Beggs & Lane is pleased to announce that Partner John H. Adams, with the assistance of Partner Robert L. Jones, III, recently received a favorable ruling from the United States Tax Court.  In the case of Breland v. Commissioner, TC Memo 2019-59 (May 29, 2019) the Internal Revenue Service sought to assess in excess of $2,000,000 in taxes, penalties and interest against the Firm’s client.  The main dispute at issue in the proceeding concerned the amount of gain to be recognized by the Firm’s client as a result the foreclosure of two parcels of property the Firm’s client owned.  These properties were subject to a large recourse mortgage.

At trial, the Internal Revenue Service argued that the Firm’s client had not established the his basis of the two parcels.  The Internal Revenue Service also argued that the Firm’s Client had not established the fair market value of the two parcels at the time of the foreclosure of the parcels, and as such, the Firm’s client recognized a gain on the transaction in excess of $11,000,000 the amount of the recourse indebtedness secured by the properties.  The Tax Court disagreed with the Internal Revenue Service explaining that, under Reg. §1.166-6(b)(2), the bid price at a foreclosure sale is presumed to be the fair market value of the property foreclosed absent clear and convincing evidence to the contrary.  The Tax Court pointed out that nonexistence of an appraisal was fatal to the position asserted by the Internal Revenue Service in the proceeding.  As a result of the lack of such an appraisal there was no clear and convincing evidence supporting the position of Internal Revenue Service that the fair market value of the parcels exceeded the Lender’s bid price at the foreclose sale.  As a result, the Tax Court ruled that the firm’s client had no gain on the foreclosure of the properties but rather had a capital loss in excess of $4,500,000.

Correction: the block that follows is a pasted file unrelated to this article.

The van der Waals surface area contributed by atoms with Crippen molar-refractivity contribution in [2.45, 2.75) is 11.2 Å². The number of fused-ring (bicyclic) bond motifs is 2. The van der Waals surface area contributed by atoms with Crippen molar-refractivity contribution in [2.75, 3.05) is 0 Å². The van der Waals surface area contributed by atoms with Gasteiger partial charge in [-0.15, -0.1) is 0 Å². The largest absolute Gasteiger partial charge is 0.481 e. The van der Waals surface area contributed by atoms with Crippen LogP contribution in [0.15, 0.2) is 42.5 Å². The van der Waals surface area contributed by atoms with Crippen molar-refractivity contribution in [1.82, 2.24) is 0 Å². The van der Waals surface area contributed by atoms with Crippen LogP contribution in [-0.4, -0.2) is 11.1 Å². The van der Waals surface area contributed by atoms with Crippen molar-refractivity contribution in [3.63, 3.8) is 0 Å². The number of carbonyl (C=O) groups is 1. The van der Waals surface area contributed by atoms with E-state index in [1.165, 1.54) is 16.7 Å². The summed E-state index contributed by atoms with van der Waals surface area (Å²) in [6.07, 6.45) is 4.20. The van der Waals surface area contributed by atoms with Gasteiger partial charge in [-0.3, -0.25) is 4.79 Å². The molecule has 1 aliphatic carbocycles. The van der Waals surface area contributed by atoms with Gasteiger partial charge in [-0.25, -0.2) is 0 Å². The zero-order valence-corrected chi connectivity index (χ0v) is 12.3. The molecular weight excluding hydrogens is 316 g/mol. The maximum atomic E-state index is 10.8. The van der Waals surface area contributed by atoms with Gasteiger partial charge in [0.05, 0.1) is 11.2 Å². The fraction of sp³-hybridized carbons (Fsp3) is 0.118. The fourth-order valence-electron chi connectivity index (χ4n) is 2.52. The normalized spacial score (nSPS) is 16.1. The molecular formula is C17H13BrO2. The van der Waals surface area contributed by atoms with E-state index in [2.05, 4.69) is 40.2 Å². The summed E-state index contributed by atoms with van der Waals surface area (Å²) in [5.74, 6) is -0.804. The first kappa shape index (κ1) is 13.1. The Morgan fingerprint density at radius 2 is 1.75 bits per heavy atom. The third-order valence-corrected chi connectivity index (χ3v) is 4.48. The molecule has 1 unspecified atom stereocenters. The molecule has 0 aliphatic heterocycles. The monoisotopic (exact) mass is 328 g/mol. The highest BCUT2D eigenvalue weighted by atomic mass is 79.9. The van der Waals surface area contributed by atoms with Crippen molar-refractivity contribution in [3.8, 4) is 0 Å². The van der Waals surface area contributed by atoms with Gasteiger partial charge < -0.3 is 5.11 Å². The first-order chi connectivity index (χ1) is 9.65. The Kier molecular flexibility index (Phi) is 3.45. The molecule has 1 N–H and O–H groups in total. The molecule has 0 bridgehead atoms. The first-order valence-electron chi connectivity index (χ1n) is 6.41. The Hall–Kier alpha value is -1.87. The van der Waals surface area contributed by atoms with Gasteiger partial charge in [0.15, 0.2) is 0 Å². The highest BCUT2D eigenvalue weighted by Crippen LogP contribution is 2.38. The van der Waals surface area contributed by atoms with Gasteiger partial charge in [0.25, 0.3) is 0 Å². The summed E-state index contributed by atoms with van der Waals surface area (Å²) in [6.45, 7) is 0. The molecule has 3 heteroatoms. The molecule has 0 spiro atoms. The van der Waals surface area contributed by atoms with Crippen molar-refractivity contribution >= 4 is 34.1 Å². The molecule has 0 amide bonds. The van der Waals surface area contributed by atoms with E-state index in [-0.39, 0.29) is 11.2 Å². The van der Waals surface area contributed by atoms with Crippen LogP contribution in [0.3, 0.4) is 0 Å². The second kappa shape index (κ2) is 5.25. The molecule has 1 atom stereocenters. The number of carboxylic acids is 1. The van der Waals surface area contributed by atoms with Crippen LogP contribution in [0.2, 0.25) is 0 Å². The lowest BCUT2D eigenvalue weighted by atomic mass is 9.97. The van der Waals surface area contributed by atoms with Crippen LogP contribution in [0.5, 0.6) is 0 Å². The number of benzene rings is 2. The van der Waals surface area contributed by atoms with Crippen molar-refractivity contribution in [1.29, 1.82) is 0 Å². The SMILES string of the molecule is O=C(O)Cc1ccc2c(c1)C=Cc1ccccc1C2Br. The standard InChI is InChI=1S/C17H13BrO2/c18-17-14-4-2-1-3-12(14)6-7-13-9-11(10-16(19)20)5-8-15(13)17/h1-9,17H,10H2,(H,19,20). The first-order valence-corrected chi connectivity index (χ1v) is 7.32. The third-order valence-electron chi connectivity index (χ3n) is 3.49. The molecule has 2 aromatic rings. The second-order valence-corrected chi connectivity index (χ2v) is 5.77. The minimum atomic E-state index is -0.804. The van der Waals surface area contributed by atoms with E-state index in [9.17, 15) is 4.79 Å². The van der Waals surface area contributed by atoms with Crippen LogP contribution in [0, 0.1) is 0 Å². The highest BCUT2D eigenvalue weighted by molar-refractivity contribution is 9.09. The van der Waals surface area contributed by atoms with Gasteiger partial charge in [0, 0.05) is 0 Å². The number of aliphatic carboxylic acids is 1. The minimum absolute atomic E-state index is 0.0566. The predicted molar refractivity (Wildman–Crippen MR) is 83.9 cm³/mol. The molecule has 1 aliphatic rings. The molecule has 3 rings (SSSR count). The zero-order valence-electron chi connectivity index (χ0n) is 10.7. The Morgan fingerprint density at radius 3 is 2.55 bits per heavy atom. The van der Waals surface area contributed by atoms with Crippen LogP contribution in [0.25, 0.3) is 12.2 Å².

Counsel at Beggs & Lane routinely handle tax litigation and other commercial litigation matters in state and Federal Courts.